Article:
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We've Nationalized the Home Mortgage Market. Now What?

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The home loan market was nationalized in a slapdash fashion and is now riven by conflicts of interest and competing goals. To solve it, a consensus is forming to head down the path of the least resistance but greatest risk.

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At the height of the 2008 financial crisis, the country heatedly debated whether to nationalize the failing banking system. Both the George W. Bush and Barack Obama administrations rejected that path as excessive government intrusion into the marketplace.

Yet since then, with little planning and paltry public discussion, the government has almost completely taken over the American home mortgage market. Banks and other for-profit financial services companies lend money to homeowners, but without the guarantees and other support the government provides, the housing market would barely be functioning now.

Fannie Mae (OTC:FNMA) and Freddie Mac (OTC:FMCC) the taxpayer-controlled housing giants, guaranteed 69 percent of new mortgages in the first nine months of the year, up from about 27 percent share in 2006, according to Inside Mortgage Finance. Meanwhile, the Federal Housing Authority and the Department of Veteran's Affairs currently back another 21 percent of mortgages, up from just 2.8 percent in 2006. Altogether, 9 of every 10 new mortgages are backed by the U.S. taxpayer, up from three in 10 in 2006, when the government share hit a decade-low, according to the publication.

"It is creeping nationalization," says Jim Millstein, an investment banker who worked in the Obama administration's Treasury Department as the Chief Restructuring Officer.

The problem isn't just that the market is nationalized. It was nationalized in a slapdash fashion so that now it is riven by conflicts of interest and competing goals.

The possible solutions are well known and have been for years. But during its first term, the Obama White House made a tactical decision 2014 politically astute but tinged with calculation, some say 2014 not to push for change. Now with the election over, a bipartisan centrist consensus is forming to head down a path that offers the least resistance but could be the most dangerous: returning to what existed before the housing market imploded.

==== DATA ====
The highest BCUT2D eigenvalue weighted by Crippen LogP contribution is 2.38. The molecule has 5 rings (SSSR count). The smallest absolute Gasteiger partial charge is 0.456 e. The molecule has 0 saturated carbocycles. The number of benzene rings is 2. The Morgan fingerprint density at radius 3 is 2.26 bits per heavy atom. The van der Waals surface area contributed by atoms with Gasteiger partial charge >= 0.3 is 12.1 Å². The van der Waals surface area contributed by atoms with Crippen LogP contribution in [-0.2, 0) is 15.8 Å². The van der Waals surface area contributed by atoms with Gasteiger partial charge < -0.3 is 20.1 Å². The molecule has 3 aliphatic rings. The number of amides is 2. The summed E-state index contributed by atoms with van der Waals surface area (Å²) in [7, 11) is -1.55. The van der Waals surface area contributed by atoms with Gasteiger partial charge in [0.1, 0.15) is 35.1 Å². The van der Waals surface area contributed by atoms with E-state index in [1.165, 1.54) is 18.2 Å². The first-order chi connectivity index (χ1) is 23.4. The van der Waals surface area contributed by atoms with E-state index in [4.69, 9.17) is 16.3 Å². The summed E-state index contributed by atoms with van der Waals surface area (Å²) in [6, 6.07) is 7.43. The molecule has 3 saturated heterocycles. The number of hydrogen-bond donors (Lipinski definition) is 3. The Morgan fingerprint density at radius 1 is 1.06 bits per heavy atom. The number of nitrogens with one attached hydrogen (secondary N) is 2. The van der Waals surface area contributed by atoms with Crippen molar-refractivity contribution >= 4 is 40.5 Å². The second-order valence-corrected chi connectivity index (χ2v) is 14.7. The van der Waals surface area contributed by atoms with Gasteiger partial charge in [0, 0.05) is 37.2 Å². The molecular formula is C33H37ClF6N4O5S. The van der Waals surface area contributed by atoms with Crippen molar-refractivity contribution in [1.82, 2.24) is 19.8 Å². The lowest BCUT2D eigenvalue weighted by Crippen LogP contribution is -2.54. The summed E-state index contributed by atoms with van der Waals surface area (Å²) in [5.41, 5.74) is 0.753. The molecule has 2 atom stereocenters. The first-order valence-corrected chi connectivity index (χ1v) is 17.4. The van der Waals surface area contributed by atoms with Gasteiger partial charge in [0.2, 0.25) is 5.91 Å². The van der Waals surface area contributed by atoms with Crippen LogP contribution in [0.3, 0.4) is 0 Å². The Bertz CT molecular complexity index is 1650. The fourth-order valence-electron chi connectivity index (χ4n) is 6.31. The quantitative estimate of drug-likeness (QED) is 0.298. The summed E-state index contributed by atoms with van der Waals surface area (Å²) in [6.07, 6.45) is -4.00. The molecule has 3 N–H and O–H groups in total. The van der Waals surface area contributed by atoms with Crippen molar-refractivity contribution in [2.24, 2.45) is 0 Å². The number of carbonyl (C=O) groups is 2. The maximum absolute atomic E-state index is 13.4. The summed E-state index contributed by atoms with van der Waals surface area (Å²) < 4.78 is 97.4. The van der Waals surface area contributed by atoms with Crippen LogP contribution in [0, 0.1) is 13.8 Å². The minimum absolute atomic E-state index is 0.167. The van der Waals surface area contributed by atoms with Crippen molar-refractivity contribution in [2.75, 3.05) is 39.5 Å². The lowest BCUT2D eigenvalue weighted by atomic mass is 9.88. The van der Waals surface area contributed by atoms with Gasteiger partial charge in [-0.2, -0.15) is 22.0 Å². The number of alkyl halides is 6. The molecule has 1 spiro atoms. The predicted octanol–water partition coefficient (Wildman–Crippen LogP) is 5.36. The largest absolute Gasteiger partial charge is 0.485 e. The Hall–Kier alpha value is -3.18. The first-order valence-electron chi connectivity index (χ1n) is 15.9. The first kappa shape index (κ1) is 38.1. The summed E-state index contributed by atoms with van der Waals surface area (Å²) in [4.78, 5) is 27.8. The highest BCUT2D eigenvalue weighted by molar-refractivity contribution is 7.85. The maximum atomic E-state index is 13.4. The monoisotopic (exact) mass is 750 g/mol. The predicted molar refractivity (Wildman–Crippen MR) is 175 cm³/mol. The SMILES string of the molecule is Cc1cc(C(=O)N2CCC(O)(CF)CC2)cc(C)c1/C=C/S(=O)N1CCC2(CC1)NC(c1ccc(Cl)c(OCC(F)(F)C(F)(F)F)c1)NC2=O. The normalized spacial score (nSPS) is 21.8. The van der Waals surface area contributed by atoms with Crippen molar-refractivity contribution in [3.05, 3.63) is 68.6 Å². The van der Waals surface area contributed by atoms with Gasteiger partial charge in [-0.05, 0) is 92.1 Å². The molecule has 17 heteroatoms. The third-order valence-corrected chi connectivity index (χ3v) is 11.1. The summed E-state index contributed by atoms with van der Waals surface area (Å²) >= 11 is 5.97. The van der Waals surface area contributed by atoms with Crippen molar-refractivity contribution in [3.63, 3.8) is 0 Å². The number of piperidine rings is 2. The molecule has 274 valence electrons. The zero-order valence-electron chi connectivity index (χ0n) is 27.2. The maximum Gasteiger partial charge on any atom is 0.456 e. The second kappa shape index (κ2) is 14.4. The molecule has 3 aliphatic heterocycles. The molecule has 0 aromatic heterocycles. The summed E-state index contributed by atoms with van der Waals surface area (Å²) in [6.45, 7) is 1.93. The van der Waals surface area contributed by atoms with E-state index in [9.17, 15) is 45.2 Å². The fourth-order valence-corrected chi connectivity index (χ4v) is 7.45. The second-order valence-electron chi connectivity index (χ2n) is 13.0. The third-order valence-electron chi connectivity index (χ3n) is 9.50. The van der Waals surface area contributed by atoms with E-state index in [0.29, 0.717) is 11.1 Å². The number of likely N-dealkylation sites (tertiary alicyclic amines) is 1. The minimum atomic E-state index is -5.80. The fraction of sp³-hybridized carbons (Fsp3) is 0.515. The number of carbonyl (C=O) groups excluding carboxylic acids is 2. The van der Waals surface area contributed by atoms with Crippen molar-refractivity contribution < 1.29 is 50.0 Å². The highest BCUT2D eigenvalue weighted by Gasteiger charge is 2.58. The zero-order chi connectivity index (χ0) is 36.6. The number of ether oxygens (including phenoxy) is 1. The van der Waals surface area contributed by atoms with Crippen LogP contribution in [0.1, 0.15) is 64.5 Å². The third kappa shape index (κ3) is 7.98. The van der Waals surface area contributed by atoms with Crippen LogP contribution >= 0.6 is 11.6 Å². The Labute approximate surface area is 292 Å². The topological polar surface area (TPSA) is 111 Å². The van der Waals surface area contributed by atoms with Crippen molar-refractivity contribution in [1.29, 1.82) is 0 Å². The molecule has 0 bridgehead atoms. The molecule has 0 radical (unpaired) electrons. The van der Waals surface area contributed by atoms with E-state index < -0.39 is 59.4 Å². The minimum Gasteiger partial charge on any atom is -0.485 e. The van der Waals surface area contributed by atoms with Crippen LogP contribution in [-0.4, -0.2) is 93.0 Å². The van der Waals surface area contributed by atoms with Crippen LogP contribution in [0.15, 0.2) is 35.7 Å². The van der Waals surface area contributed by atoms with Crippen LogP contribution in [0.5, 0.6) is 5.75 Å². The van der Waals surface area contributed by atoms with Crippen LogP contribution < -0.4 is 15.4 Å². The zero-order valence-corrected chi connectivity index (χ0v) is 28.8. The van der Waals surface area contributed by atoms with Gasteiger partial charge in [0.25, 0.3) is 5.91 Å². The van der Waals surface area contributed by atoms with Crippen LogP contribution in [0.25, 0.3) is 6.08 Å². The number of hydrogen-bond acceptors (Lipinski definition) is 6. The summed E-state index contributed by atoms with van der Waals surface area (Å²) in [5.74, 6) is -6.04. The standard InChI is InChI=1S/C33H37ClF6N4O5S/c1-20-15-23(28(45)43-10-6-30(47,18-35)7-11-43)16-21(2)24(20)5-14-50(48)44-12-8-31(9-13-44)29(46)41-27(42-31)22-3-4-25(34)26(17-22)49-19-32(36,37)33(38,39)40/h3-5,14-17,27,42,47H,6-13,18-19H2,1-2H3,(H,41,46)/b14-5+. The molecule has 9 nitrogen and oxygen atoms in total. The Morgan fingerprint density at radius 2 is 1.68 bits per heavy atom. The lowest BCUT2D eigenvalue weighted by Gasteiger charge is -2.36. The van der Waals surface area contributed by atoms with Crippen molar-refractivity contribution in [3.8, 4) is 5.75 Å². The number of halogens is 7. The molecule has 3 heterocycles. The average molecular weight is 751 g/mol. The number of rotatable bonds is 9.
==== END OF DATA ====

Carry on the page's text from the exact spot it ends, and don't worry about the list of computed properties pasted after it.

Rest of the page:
After taxpayers pumped $187.5 billion into them starting in 2008, Fannie and Freddie exist today in a limbo state, under government "conservatorship." They aren't fully private, profit-seeking entities, but neither are they explicit arms of government policy. They act both as profit-seeking businesses and as public agencies.

Freddie and Fannie's main business is insuring mortgages, and they back $5 trillion or about half of the American mortgage market. They buy mortgage loans and bundle them to create mortgage-backed securities, earning fees. If a borrower stops making mortgage payments, Fannie and Freddie step in to continue the flow of payments to the mortgage-backed securities investors. The two companies also invest in mortgage-backed securities.

But Freddie and Fannie are also chartered by Congress to implement public policy goals, such as keeping home ownership available for Americans.

The goals of making a profit and enacting public policy create a deep-seated conflict of interest. Under conservatorship, the conflicts and problems have become amplified.

In recent years, Freddie Mac made it harder for homeowners to refinance their high-rate mortgages for fear it would cut into the company's profits and hinder its ability to repay taxpayers.

No positions in stocks mentioned.
The information on this website solely reflects the analysis of or opinion about the performance of securities and financial markets by the writers whose articles appear on the site. The views expressed by the writers are not necessarily the views of Minyanville Media, Inc. or members of its management. Nothing contained on the website is intended to constitute a recommendation or advice addressed to an individual investor or category of investors to purchase, sell or hold any security, or to take any action with respect to the prospective movement of the securities markets or to solicit the purchase or sale of any security. Any investment decisions must be made by the reader either individually or in consultation with his or her investment professional. Minyanville writers and staff may trade or hold positions in securities that are discussed in articles appearing on the website. Writers of articles are required to disclose whether they have a position in any stock or fund discussed in an article, but are not permitted to disclose the size or direction of the position. Nothing on this website is intended to solicit business of any kind for a writer's business or fund. Minyanville management and staff as well as contributing writers will not respond to emails or other communications requesting investment advice.

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